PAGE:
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Bush plan’s three flaws – EPI Viewpoints

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Bush plan’s three flaws

By  Janice Fine

Undocumented workers are the dirty little secret of the American economy. It is a great step forward that President Bush is acknowledging their plight with clarity and compassion with his immigration proposal. But his solution fall short of the mark.

In essence, the proposal is a guest worker program: Employers, after alleging that they have tried to fill their available positions with US nationals with no success, would be empowered to hire temporary foreign workers. These workers would be issued three-year work permits that might be renewable for another three years. This temporary worker program is not linked to normal permanent residency and citizenship immigration tracks, and participants would have no greater advantage in applying for a green card.

Historically, guest worker programs have always worked to the advantage of American industry, but they have often undercut low wage workers in these sectors and created lives of incredible hardship for the guest workers themselves.

There are three fundamental problems with the president’s plan.

First, the proposal gives too much power to employers. For the past year, I have been conducting a national study on low-wage immigrants in the workforce. The problems are depressingly similar in every city and town I have visited and every industry I have observed: unpaid wages, forced overtime, sky-high rates of injury on the job, discrimination, sexual harassment, and unjust firings. Workers who speak up are fired and blacklisted. Employers routinely ignore government regulations, and government monitoring in most of these industries is terribly inadequate, at best.

The bottom line is this: Employers in heavily immigrant, low-wage sectors already have too much power, workers are already too afraid to come forward, and government is unable to effectively provide protection. The president’s proposal, because it requires employers to sponsor workers’ temporary work visas and maintain their employment, will make these guest workers even more powerless against employer abuses than they already are. And imagine how much more reluctant undocumented workers will be to take action when they know that their employers now not only hold the power to extend or deny the legal right to work — but also know who among their employees are undocumented.

Second, by requiring workers to access the program through employers, the proposal fails to take current labor market realities into account. About half of current undocumented workers are in the “informal sector.” They are gardeners, day-laborers, domestic workers, nannies, dishwashers, and other service workers. Mostly, they are paid only in cash by employers who report nothing. Since these types of employers are unlikely to participate in the program, large numbers of workers will have no way of accessing it. Others work for subcontractors who ply their wares in the garment trade and other manufacturing industries — going in and out of business frequently. Will these subcontractors even bother to apply for visas for their workers? And what will happen to workers after these businesses close? Does the visa follow the worker or the job? Finally, what about the taxi-drivers, childcare providers, and others who are nominally “self-employed”? What happens to them?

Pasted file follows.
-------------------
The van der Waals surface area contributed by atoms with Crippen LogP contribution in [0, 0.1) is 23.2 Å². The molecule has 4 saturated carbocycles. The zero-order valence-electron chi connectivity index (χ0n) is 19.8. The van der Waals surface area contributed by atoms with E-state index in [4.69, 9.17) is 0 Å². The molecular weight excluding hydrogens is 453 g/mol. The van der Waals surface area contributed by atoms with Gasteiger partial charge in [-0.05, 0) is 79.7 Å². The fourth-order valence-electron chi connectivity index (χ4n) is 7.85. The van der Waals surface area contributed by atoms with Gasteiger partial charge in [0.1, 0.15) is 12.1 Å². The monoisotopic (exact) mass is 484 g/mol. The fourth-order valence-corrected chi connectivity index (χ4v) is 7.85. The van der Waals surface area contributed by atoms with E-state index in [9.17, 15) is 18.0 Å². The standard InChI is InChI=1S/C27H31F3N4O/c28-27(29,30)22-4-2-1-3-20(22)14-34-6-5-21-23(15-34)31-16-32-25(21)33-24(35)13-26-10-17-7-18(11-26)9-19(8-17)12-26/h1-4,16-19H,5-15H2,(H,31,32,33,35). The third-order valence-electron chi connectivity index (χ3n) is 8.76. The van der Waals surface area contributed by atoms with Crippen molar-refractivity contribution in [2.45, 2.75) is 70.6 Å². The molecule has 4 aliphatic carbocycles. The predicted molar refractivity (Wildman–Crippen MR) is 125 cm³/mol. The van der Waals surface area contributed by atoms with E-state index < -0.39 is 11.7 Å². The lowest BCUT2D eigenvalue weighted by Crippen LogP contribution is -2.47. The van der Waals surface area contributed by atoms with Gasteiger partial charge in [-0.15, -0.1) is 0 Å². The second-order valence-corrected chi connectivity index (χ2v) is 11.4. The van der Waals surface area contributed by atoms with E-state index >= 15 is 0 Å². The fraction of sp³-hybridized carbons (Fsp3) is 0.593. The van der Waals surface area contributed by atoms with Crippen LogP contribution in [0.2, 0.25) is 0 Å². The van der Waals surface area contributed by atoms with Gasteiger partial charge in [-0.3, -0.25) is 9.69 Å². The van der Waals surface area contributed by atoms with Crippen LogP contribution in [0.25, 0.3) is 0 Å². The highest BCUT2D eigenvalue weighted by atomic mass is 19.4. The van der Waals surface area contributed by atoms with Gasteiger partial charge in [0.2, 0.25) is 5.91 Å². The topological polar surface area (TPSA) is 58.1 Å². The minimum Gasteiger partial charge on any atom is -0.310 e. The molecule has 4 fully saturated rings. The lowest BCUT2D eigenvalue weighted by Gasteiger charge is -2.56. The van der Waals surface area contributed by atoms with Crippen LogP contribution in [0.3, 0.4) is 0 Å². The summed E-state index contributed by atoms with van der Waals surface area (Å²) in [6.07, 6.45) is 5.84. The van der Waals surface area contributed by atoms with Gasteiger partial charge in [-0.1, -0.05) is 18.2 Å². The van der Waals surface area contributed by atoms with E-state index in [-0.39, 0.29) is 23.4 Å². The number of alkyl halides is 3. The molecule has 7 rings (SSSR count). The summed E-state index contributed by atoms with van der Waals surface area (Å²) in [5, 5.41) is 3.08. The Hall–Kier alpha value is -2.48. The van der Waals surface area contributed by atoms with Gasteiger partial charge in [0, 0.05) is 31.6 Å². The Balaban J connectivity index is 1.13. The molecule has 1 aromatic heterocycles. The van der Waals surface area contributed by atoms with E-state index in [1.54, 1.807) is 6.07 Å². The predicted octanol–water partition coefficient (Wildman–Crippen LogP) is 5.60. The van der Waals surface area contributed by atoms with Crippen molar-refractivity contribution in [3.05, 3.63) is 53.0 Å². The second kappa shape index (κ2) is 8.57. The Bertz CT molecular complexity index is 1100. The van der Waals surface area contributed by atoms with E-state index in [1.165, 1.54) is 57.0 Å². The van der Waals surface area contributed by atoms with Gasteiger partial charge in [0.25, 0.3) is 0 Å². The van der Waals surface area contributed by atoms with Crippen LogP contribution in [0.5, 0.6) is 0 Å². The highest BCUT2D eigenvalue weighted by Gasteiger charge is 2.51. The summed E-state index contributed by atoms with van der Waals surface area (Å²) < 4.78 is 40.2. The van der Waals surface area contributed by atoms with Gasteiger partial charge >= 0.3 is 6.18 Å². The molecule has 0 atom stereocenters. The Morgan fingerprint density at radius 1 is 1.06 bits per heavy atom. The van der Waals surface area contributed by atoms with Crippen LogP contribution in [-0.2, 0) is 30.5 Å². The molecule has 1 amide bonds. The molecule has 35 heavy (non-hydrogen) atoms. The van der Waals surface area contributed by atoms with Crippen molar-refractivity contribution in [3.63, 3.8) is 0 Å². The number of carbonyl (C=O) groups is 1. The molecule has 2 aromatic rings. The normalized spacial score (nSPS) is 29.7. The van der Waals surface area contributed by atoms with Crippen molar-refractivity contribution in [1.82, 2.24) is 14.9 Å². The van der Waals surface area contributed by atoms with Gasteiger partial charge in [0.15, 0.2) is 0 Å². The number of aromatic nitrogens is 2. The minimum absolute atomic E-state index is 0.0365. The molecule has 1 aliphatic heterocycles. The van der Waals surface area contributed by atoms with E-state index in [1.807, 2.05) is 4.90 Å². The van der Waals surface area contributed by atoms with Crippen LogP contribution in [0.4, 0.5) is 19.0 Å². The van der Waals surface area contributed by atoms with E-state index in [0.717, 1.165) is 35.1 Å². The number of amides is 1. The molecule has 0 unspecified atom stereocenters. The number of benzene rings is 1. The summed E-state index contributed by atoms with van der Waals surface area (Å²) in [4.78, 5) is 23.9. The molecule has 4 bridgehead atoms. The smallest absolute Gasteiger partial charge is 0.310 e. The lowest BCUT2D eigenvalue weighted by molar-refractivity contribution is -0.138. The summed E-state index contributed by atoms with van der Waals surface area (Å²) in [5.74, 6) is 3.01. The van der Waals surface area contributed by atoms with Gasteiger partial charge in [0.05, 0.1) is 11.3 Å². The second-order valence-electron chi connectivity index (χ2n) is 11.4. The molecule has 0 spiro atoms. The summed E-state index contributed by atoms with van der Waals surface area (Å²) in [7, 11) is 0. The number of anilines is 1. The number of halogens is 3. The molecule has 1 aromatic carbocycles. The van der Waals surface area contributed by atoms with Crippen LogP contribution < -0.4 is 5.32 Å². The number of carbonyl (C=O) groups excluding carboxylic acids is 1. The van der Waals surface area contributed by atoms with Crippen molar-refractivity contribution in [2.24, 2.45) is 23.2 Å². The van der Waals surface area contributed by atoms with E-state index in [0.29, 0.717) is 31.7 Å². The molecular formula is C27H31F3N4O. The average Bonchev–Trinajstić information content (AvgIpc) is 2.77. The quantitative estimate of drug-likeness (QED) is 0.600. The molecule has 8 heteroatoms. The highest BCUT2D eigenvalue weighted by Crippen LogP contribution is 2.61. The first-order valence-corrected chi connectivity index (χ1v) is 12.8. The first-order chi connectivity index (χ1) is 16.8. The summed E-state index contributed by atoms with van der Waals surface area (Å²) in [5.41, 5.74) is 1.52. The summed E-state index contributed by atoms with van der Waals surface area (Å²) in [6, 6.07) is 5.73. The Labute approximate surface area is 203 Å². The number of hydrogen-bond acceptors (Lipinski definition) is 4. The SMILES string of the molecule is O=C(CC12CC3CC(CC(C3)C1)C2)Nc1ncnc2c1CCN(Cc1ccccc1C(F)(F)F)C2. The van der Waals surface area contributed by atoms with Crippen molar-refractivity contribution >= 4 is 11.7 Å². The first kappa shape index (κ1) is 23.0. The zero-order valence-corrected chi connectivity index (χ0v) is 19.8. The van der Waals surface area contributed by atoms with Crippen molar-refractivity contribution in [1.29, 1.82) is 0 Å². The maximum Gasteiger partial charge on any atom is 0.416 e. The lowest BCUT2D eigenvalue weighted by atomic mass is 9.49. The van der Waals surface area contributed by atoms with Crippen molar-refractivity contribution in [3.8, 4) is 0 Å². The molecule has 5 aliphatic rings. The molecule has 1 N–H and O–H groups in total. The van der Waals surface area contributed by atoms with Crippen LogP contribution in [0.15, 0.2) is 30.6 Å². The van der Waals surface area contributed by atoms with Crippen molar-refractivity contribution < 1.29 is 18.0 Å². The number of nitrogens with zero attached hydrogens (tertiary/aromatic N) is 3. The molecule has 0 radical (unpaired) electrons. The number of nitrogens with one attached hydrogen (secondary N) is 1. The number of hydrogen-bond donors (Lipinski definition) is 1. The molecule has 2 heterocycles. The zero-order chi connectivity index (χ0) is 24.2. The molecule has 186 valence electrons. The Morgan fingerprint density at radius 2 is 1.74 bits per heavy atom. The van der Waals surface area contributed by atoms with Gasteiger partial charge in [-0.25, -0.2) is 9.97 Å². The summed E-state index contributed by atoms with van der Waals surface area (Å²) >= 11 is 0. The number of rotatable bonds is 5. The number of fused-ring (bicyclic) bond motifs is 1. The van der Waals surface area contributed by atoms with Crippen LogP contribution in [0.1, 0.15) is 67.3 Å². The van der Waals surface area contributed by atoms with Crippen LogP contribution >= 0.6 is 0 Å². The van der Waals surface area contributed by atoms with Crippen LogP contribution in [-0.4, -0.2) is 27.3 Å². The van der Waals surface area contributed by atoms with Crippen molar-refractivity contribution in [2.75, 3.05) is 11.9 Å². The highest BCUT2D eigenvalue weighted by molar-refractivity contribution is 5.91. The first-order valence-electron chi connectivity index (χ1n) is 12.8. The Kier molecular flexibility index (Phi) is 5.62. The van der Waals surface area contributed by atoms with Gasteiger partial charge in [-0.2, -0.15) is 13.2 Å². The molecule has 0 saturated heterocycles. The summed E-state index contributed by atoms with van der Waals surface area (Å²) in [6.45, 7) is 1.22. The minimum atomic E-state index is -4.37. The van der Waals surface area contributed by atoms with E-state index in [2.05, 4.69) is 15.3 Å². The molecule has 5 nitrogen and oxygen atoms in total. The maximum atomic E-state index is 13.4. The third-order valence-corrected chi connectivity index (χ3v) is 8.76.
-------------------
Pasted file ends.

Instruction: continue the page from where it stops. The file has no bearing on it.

Third, because the proposal provides legal status for a temporary time period and is completely separated from the green card process, it doesn’t provide enough of an incentive for undocumented workers to want to participate. If you are working now, and your desire is to stay permanently, why would you “out yourself” to the authorities and risk deportation after three years?

A real solution for undocumented workers would not place all the power with employers and would not tie eligibility to a specific employment relationship. It would provide access to workers who can demonstrate that they have worked in the United States for a significant period of time. It would offer incentives to workers to come forward by connecting it to permanent residency and citizenship programs. And it would be tied to a strong new set of low-wage labor market policies, protections, and enforcement mechanisms.

As a nation we must grapple with a fundamental question: What does it say about our American values and commitments that more than seven million people, people who clean our homes, hotels, and offices, tend our gardens, sew our clothing, and care for our children and elders, have none of the economic and political rights the rest of us enjoy?

Janice Fine is a research associate at the Economic Policy Institute in Washington, D.C.


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